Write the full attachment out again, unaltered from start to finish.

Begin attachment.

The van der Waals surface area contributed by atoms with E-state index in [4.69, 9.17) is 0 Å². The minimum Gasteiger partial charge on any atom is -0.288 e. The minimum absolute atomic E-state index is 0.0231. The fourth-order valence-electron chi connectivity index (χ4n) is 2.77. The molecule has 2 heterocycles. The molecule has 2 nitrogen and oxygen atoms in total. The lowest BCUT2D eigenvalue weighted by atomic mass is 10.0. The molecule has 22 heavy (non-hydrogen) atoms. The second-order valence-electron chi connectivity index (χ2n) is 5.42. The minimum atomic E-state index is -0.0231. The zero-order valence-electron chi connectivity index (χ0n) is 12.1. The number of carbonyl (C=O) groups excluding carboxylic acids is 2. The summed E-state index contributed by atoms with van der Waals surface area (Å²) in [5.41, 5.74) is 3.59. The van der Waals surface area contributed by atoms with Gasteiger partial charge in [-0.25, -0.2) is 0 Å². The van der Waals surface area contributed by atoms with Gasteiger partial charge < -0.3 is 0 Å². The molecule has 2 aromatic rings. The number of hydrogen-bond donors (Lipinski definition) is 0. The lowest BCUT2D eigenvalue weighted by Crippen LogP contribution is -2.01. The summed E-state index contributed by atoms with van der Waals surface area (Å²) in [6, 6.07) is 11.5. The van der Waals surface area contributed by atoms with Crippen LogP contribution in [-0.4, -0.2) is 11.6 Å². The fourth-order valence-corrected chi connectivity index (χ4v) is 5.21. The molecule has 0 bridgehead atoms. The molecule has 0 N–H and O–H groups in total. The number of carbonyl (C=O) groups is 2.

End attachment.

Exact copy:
The van der Waals surface area contributed by atoms with E-state index in [4.69, 9.17) is 0 Å². The minimum Gasteiger partial charge on any atom is -0.288 e. The minimum absolute atomic E-state index is 0.0231. The fourth-order valence-electron chi connectivity index (χ4n) is 2.77. The molecule has 2 heterocycles. The molecule has 2 nitrogen and oxygen atoms in total. The lowest BCUT2D eigenvalue weighted by atomic mass is 10.0. The molecule has 22 heavy (non-hydrogen) atoms. The second-order valence-electron chi connectivity index (χ2n) is 5.42. The minimum atomic E-state index is -0.0231. The zero-order valence-electron chi connectivity index (χ0n) is 12.1. The number of carbonyl (C=O) groups excluding carboxylic acids is 2. The summed E-state index contributed by atoms with van der Waals surface area (Å²) in [5.41, 5.74) is 3.59. The van der Waals surface area contributed by atoms with Gasteiger partial charge in [-0.25, -0.2) is 0 Å². The van der Waals surface area contributed by atoms with Gasteiger partial charge < -0.3 is 0 Å². The molecule has 2 aromatic rings. The number of hydrogen-bond donors (Lipinski definition) is 0. The lowest BCUT2D eigenvalue weighted by Crippen LogP contribution is -2.01. The summed E-state index contributed by atoms with van der Waals surface area (Å²) in [6, 6.07) is 11.5. The van der Waals surface area contributed by atoms with Crippen LogP contribution in [-0.4, -0.2) is 11.6 Å². The fourth-order valence-corrected chi connectivity index (χ4v) is 5.21. The molecule has 0 bridgehead atoms. The molecule has 0 N–H and O–H groups in total. The number of carbonyl (C=O) groups is 2.